Three marketing principles that will help you persuade users to do exactly what you wanted them to.
There are a lot of theories and ideas that have been developed over the years based on the principles of persuasion and motivation to action, but there are three powerful ideas that every marketing person should be familiar with because they are the foundation of motivation to action.
Aristotle’s theory –
Aristotle, one of the foremost philosophers of antiquity and one of the fathers of rhetorical thinking, divided the principles of rhetoric intended for persuasive communication into three main elements: Ethos, Pathos, and Logos.
In order to convince the user to take a certain action, you need to make them believe you. Simple. Ethos – refers to the issue of trust. The foundation of persuasion is a trust-based relationship.
Pathos – the emotional motivation. Creating the right emotion in the user can affect the user’s decision-making mechanism and cause them to take the action you intended. Sophisticated.
Logos – the rational motivation. Using facts, data and numbers will create a sense of security in the user and convince him that you know what you are talking about. Necessary.
Data, data and more data – your customer wants to see that it works. They may be emotionally connected to your product or service because you care about planet earth, which is great, but today – more than ever, you need to talk to users about numbers and facts. In an age when everyone has something to say, every service has hundreds of competitors and information is accessible to everyone in a click, assume that your customer is smart, compares prices, reads reviews and is interested in numbers and facts. Be smart too – provide this information yourselves, the customer will find it anyway.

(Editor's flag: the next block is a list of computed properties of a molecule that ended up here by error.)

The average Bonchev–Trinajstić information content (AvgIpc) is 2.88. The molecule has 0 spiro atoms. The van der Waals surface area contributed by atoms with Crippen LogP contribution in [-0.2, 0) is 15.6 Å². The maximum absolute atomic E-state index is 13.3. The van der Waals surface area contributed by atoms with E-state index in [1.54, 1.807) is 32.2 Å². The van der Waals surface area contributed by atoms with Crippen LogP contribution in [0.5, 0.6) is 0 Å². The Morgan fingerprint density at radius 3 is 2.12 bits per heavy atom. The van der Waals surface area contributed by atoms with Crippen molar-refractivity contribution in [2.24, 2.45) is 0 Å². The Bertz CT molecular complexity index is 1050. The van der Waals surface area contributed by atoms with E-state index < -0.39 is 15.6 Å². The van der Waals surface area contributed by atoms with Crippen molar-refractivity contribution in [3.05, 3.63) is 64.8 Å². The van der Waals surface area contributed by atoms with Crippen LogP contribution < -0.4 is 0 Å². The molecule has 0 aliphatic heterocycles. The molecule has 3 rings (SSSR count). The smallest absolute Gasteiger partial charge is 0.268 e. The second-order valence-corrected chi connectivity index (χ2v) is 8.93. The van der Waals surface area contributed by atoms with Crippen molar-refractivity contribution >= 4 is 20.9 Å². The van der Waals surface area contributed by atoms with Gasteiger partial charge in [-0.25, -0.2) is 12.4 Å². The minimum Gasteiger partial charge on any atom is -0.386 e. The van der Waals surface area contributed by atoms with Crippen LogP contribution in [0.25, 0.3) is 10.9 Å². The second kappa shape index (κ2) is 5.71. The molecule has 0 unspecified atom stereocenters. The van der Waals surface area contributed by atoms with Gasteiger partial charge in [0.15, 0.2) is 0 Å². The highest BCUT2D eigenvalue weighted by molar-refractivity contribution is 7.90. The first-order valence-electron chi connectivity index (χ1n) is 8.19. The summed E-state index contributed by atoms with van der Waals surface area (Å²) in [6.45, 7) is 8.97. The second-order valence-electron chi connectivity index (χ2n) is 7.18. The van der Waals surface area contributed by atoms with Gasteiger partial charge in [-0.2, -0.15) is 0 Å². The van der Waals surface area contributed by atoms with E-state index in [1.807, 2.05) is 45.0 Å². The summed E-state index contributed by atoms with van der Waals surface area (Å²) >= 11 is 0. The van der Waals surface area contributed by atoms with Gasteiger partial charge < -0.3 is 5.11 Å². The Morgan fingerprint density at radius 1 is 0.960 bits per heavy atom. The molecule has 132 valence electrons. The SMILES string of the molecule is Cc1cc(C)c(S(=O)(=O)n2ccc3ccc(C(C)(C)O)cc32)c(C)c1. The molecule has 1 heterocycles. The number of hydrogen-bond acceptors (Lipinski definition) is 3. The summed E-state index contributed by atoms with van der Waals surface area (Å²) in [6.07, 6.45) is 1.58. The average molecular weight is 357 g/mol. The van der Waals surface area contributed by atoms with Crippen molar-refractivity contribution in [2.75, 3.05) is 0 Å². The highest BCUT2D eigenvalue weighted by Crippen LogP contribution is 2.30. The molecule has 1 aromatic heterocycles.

How does all this apply in the digital world?
With all due respect to Aristotle (and we have lots of respect), in 2020, people are thinking less about philosophy and are more focused on conversions. So how is all of that relevant anyway? We will explain with an example. Suppose you are a company that provides mailing services, and we are a customer who wants to send a large amount of mail on a regular basis. I have a need, and you have the answer for us, but how do we know that your solution, out of all the solutions available, is the right solution for us? Well, you have to convince us, and if you’re talking persuasion, you’re talking Aristotle. Think of his three principles and you’re headed the right way!
The marketing funnel- The process of building trust
The first stage is to get the customer to trust your product, and that is something that is done slowly and gradually, or in other words – through a ‘marketing funnel’ – that takes a website user through a complete process where only at the end will the desired result be achieved. Remember that building trust is the foundation of your relationship with the customer, do not rush him to make a purchase before he is ready, and motivate him at every stage to take the right action for him.
Find the emotional connection
One of our strongest motivations as human beings is emotion, and once we know how to connect our product to the customer’s emotional consciousness, we are halfway to a sale. The whole issue of UX and microcopy corresponds exactly to this point that Aristotle, in his wisdom, understood a long time ago – emotional connection is the engine of persuasion. Talk to your customer in the right language, remember his birthday, tell him the right story, be human and give him emotional value beyond the product. This topic is one of the important issues at every stage of your customer’s life.
The bottom line
Be patient and give the customer the time they need to get to know and trust you. Enlist the customer’s emotion in your favor with a storyline for your product, mention relevant events and address your customer in the right gender, but don’t give up on proven data and facts – your customers are smart and should treat them as such.